Review of Cambridge encyclopedia of language sciencesposted October 30th, 2011
Reviewed by Engin Arik, Isik University
This excellent resource book consists of a list of entries, a note, preface, acknowledgements, eight color plates of brain images, seven chapters, around 483 entries, a list of contributors, and a sixty-eight-page index.
In Ch. 1, ‘Language structure in its human context: New directions for the language sciences in the twenty-first century’ (1–11), William Croft proposes that in addition to mainstream linguistic analyses such as phonological, morphological, and syntactic structures, linguistic research will focus on the question of how context constrains language structure and use, which is fostered by theories originating in philosophy, psychology, and sociology, as well as subfields of linguistics.
In the following chapter, ‘The psychology of linguistic form’ (12–22), Lee Osterhout, Richard A. Wright, and Mark D. Allen argue that while most research supports linguistic representations distinct from motor movements, sensation, memory, and conceptual knowledge, some of these play a significant role in language processing at all levels.
In Ch. 3, ‘The structure of meaning’ (23–34), James Pustejovsky focuses on how meaning is carried in linguistic expressions, starting with lexical meaning supplemented by introductions on semantic classes, argument structure, decomposition, noun meaning, and polysemy. He also deals with sentence-level meaning focusing on compositionality and noncompositionality, quantifiers and their scope, semantic modification, arguments versus adjuncts, presupposition, and meaning at discourse level.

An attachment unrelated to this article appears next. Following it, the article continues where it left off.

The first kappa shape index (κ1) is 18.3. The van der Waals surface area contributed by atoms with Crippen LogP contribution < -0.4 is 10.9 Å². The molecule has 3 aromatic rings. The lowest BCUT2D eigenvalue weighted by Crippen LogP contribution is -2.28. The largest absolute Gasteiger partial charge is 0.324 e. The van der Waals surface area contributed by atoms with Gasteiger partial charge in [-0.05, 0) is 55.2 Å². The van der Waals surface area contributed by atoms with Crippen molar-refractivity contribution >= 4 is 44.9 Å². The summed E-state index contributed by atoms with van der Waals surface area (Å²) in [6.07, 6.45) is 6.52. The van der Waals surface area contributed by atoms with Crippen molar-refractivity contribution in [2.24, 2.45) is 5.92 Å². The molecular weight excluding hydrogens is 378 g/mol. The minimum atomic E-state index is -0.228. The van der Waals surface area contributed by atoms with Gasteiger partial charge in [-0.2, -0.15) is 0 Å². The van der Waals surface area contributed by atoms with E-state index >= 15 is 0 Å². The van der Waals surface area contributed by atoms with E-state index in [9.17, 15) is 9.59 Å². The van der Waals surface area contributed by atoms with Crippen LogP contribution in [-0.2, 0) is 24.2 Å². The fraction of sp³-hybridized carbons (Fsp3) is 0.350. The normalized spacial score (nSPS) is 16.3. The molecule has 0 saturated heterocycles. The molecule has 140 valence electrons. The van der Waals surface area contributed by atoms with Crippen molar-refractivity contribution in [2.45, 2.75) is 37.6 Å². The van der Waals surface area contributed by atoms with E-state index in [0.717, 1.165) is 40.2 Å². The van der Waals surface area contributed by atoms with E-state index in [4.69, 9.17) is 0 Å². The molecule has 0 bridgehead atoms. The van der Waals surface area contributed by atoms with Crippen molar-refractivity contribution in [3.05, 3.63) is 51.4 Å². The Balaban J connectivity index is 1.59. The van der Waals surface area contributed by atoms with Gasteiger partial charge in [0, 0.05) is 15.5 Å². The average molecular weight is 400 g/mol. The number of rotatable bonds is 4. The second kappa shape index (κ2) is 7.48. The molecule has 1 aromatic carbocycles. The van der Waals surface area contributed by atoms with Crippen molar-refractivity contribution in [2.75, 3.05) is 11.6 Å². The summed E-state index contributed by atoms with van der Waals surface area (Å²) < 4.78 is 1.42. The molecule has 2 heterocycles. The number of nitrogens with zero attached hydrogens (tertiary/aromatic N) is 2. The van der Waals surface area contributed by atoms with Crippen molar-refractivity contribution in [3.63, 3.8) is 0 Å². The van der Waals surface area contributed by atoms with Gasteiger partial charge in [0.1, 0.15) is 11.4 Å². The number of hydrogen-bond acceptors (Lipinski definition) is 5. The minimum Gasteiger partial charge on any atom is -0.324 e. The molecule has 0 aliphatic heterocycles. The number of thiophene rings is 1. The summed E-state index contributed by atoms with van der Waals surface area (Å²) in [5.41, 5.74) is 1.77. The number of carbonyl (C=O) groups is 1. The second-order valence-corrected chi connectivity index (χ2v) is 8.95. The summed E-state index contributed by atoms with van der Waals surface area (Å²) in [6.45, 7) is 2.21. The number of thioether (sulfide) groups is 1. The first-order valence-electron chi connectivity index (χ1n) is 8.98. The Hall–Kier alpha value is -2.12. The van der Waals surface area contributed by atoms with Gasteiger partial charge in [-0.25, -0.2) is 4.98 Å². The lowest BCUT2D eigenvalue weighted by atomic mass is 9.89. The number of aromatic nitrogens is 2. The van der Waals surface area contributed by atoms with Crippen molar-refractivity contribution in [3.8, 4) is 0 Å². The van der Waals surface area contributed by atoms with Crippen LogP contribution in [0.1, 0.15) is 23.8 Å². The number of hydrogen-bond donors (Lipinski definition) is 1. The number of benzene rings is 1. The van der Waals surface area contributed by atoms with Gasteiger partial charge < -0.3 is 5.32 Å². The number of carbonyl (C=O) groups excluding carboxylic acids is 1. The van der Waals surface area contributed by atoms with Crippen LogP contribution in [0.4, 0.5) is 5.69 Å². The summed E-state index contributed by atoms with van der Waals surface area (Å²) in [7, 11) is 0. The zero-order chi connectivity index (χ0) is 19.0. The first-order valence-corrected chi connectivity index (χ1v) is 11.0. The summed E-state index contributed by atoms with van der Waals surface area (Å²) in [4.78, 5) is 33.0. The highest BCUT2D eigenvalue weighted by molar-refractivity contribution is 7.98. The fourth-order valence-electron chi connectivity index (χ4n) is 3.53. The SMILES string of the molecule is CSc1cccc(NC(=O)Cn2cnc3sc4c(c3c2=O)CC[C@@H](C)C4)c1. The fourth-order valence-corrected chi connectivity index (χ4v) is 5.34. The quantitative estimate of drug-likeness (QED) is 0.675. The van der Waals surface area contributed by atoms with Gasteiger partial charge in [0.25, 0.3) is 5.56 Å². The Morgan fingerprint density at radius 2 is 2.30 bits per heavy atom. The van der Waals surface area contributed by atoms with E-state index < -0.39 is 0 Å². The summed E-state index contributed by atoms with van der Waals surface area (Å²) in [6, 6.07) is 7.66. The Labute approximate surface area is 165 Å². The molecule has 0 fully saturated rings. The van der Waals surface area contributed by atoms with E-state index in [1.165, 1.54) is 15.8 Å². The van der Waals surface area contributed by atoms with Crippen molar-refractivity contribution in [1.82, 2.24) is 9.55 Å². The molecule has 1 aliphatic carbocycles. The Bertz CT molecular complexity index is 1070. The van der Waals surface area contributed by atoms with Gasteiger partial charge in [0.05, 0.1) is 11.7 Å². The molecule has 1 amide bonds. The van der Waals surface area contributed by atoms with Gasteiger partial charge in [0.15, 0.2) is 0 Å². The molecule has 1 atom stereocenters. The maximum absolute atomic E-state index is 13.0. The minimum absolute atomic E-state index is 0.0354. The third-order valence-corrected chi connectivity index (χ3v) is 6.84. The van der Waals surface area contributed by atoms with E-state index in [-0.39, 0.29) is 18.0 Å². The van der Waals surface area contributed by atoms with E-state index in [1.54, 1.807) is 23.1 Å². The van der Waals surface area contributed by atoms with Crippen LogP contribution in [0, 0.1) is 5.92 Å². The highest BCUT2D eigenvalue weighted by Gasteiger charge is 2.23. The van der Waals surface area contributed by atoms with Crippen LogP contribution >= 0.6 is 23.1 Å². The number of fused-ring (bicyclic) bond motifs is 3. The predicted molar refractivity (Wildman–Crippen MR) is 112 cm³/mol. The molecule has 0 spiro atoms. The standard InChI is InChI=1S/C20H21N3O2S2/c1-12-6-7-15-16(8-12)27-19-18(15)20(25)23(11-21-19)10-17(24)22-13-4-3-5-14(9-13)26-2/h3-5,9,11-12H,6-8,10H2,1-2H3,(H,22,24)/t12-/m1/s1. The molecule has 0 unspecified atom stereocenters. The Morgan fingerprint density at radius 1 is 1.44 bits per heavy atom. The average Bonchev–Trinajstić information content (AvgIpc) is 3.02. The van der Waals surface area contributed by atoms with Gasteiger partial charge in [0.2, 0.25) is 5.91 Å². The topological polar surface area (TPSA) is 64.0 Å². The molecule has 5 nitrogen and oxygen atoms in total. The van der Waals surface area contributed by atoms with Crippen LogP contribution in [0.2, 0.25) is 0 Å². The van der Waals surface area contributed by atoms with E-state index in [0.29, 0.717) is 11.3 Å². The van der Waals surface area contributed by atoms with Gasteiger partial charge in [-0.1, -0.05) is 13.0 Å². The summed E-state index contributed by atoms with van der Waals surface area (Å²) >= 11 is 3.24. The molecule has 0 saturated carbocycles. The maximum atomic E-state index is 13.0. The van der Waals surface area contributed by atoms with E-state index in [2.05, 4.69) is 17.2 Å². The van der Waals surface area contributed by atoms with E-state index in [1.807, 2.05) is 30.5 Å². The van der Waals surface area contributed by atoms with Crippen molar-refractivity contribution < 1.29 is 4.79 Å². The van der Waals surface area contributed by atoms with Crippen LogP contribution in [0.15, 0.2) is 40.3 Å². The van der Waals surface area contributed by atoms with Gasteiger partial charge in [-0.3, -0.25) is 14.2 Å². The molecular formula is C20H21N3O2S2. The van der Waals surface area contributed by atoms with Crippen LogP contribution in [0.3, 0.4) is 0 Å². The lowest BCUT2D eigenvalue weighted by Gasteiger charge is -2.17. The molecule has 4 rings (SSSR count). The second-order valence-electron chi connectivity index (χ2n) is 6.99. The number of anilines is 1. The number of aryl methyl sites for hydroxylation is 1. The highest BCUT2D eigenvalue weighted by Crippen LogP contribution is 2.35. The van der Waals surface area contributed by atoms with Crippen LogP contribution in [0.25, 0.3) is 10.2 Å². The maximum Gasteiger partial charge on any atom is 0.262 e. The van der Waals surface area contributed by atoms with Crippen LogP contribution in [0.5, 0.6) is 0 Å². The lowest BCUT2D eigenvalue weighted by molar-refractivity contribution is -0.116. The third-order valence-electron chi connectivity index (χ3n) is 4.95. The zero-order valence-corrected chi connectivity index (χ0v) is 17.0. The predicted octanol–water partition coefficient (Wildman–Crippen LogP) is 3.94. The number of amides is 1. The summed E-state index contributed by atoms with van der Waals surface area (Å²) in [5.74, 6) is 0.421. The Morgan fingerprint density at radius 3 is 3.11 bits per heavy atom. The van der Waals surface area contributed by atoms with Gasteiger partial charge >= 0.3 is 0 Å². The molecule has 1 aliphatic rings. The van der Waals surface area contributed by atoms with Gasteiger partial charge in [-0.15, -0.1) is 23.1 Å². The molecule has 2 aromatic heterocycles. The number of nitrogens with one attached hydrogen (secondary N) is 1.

Florian Coulmas covers writing in a global context in Ch. 4, ‘Social practices of speech and writing’ (35–45). The author starts with technological aspects of writing from invention to digitization and ends with institutional aspects of literacy such as government, cult, schooling, and economic organization.
In Ch. 5, ‘Explaining language: Neuroscience, genetics, and evolution’ (46–55), Lyle Jenkins reviews research on left-right asymmetries and language areas in the brain, genetics and speech disorders, genetics and evolution, and studies on the DNA of hominids.
Barbara Lust takes on the field of language acquisition in Ch. 6, ‘Acquisition of language’ (56–64), beginning with a discussion on innateness, and provides an overview of the findings on language acquisition, including cross-species comparative methods and future directions.
In the final chapter, ‘Elaborating speech and writing: Verbal art’ (65–74), Patrick Colm Hogan introduces theories of language and of literature, and then focuses on topics such as indirect address, side participation, play, the purposes of verbal art, the maximization of relevance, interpretation and the uses of texts, and Shakespearean indirection.
In addition to providing excellent chapters that include suggestions for further reading, the encyclopedia covers a variety of traditional topics such as aspect, babbling, and conversational implicature; relatively new topics to the language sciences, such as brain and language, genes and language, gesture, and sign languages; subfields of linguistic study, including morphology, phonology, pragmatics, semantics, and syntax; and other subfields such as corpus linguistics, forensic linguistics, historical linguistics, psycholinguistics, sociolinguistics, text linguistics, and typology.
Also included in the encyclopedia are theories such as cognitive linguistics, construction grammars, functional linguistics, generative grammar, head-driven phrase structure grammar, lexical-functional grammar, and usage-based theory; and theory-specific concepts such as blended space, c-command, compositionality, core and periphery, embodiment, metaphor, and representations. Each entry is very helpful because it is detailed enough to provide sufficient information about its topic (approximately 2000 words on average).